Posted by & filed under Clinical Assessment, Cultural Variation, Health Psychology, Indigenous Psychology, Intergroup Relations, Neuroscience, Psychological Disorders.

Description: Think about this question: Is neuroscience (brain science) universal or does it, or should it, vary across diverse cultural communities? On the one hand, brains are brains, right? On the other hand, a HUGE part of what goes into mental health, wellness and dealing with mental illness IS culturally linked isn’t it? Which of these two latter statements do your thoughts bend toward? Hold those thoughts for a moment and consider another question. What is a scoping review and how is it different than a literature review or a meta-analysis? Generally put, literature reviews involve looking into archives of previous research to see who had done research in a particular area or on a particular question. Meta-analyses are more detailed as they gather as many studies as can be found that looked at a particular research question and, to the extent possible based on the details available of each study, pool the results to provide a more definitive view on the questions considered (e.g., how well do different treatment of depression work, etc.).  The assumption that links literature reviews and meta-analyses is that the research they collect together generally share similar definitions of what it was they were studying. However, sometimes questions arise about the extent to which such shared conceptualizations assumptions make sense. A scoping review often involves a careful search of research databases to see how approaches to certain problems or concepts or issues vary. Such reviews can help us expand out perspective and understandings of approaches to concepts, issues or problems in ways that may not have been considered by many of those working in those areas. The question of whether brain science/understanding varies across cultural groups and particularly across divergent indigenous groups is certainly suited to a scoping review. So, recall your answers to the questions that opened this paragraph above, gather your curiosities about scoping reviews (of course you are curious now about scoping reviews), and have area through the actual scoping review on Indigenous perspectives on ways of knowing of the brain and mind linked below.

Source: Ways of Knowing of the Brain and Mind: A Scoping Review of the Literature About Global Indigenous Perspectives. Louise Harding, Caterina Marra, Vyshnavi Manohara, and Judy Illes, Journal of Neuroscience Research

Date: March 12, 2022

Image by Norm_Bosworth from Pixabay

Article Link:

So, what were your main take-aways from the linked article? Perhaps you were a bit disappointed that the article did not actually talk about the ways in which indigenous perspectives on brain and mind varied (no worries, have a look at the Read Further section below for a few places you can go for this). Certainly, what I was most struck by was how short the resulting list of scoped articles was. Additionally, I was also struck by how the majority of the articles found were conceived, conducted and written up by settler researchers. At some point, sooner rather than later, if we are going to be open to and listen to divergent voices of enquiries in to knowing about brain and mind we need to encourage, facilitate, and get out of the way of indigenous voices and perspectives on these core aspects of the human experience. More (diverse) research is most certainly needed.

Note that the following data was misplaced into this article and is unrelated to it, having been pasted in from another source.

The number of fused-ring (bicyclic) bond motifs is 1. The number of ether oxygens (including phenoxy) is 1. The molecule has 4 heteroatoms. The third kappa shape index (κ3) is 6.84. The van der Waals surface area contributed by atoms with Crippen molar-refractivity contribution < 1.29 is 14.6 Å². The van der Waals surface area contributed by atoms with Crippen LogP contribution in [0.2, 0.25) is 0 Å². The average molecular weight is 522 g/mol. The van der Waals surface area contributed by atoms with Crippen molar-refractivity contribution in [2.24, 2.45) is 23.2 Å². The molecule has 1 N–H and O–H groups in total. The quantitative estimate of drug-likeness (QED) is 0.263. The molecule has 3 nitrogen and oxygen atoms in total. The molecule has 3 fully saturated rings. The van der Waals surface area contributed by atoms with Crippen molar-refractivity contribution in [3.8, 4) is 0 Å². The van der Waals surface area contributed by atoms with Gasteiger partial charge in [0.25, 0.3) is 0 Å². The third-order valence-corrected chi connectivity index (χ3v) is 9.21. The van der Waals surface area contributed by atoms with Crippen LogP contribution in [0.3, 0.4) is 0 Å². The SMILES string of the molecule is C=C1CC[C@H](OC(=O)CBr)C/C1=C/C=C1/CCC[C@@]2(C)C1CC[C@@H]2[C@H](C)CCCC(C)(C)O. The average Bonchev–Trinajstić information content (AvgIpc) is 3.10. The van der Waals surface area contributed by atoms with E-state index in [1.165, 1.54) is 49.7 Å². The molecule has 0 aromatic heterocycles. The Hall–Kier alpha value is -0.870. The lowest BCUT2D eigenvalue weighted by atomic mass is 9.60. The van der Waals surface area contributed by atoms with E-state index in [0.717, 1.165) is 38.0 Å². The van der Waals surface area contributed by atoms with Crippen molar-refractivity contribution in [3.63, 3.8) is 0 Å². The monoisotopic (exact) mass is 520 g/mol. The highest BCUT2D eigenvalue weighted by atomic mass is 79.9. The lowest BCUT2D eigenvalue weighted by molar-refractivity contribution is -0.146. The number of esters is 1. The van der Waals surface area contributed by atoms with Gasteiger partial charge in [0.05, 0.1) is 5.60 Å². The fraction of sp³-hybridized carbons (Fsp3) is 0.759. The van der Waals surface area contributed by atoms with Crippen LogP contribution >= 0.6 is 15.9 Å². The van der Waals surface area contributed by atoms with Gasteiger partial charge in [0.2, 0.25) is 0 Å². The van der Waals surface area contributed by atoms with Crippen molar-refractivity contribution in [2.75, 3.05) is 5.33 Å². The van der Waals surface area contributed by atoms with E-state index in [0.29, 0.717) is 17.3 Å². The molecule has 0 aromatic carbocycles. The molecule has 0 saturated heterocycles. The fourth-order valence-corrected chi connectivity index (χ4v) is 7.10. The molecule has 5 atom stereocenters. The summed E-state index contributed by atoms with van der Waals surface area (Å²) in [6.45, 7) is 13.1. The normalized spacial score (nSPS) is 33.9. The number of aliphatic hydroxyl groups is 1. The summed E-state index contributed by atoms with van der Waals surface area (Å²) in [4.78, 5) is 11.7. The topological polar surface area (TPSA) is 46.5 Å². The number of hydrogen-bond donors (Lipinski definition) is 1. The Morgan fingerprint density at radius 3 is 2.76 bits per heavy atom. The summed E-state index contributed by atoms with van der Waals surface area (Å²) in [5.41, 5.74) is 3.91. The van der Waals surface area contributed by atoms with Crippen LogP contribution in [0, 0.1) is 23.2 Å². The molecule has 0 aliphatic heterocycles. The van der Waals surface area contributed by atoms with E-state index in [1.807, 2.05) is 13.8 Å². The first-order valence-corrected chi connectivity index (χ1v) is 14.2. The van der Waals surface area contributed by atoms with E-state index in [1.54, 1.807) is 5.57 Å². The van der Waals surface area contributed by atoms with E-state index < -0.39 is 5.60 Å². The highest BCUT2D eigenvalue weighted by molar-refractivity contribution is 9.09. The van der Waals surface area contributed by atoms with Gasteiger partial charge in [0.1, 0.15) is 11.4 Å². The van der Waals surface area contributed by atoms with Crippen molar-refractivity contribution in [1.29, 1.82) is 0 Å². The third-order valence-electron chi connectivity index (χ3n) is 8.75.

Questions for Discussion:

  1. Are concepts and theories of brain and mind universal?
  2. If the answer to the previous question is even a little bit, no, why might it be important to fond or support more research into this type of diversity (by indigenous researchers)?
  3. Why might it be important or useful to have more of the sort of research referred to in the previous question?

References (Read Further):

Harding, L., Marra, C. J., Manohara, V., & Illes, J. (2022). Ways of Knowing of the Brain and Mind: A Scoping Review of the Literature About Global Indigenous Perspectives. Journal of Neurology Research. Link

Dudgeon, P., Bray, A., D’costa, B., & Walker, R. (2017). Decolonising psychology: Validating social and emotional wellbeing. Australian Psychologist, 52(4), 316-325. Link

Dale, E., Conigrave, K. M., Kelly, P. J., Ivers, R., Clapham, K., & Lee, K. S. (2021). A Delphi yarn: applying Indigenous knowledges to enhance the cultural utility of SMART Recovery Australia. Addiction Science & Clinical Practice, 16(1), 1-15. Link

Perreault, M. L., King, M., Gabel, C., Mushquash, C. J., De Koninck, Y., Lawson, A., … & Illes, J. (2021). An Indigenous Lens on Priorities for the Canadian Brain Research Strategy. Canadian Journal of Neurological Sciences, 1-3. Link

Danziger, K. (2006). Universalism and indigenization in the history of modern psychology. Internationalizing the history of psychology, 208-225. Link

Adams, G., Dobles, I., Gómez, L. H., Kurtiş, T., & Molina, L. E. (2015). Decolonizing psychological science: Introduction to the special thematic section. Journal of Social and Political Psychology, 3(1). Link

Wesley-Esquimaux, C. C., & Snowball, A. (2010). Viewing violence, mental illness and addiction through a wise practices lens. International Journal of Mental Health and Addiction, 8(2), 390-407. Link

Clark, N. (2016). Shock and awe: Trauma as the new colonial frontier. Humanities, 5(1), 14. Link

Nabigon, H., & Wenger-Nabigon, A. (2012). ” Wise Practices”: Integrating traditional teachings with mainstream treatment approaches. Link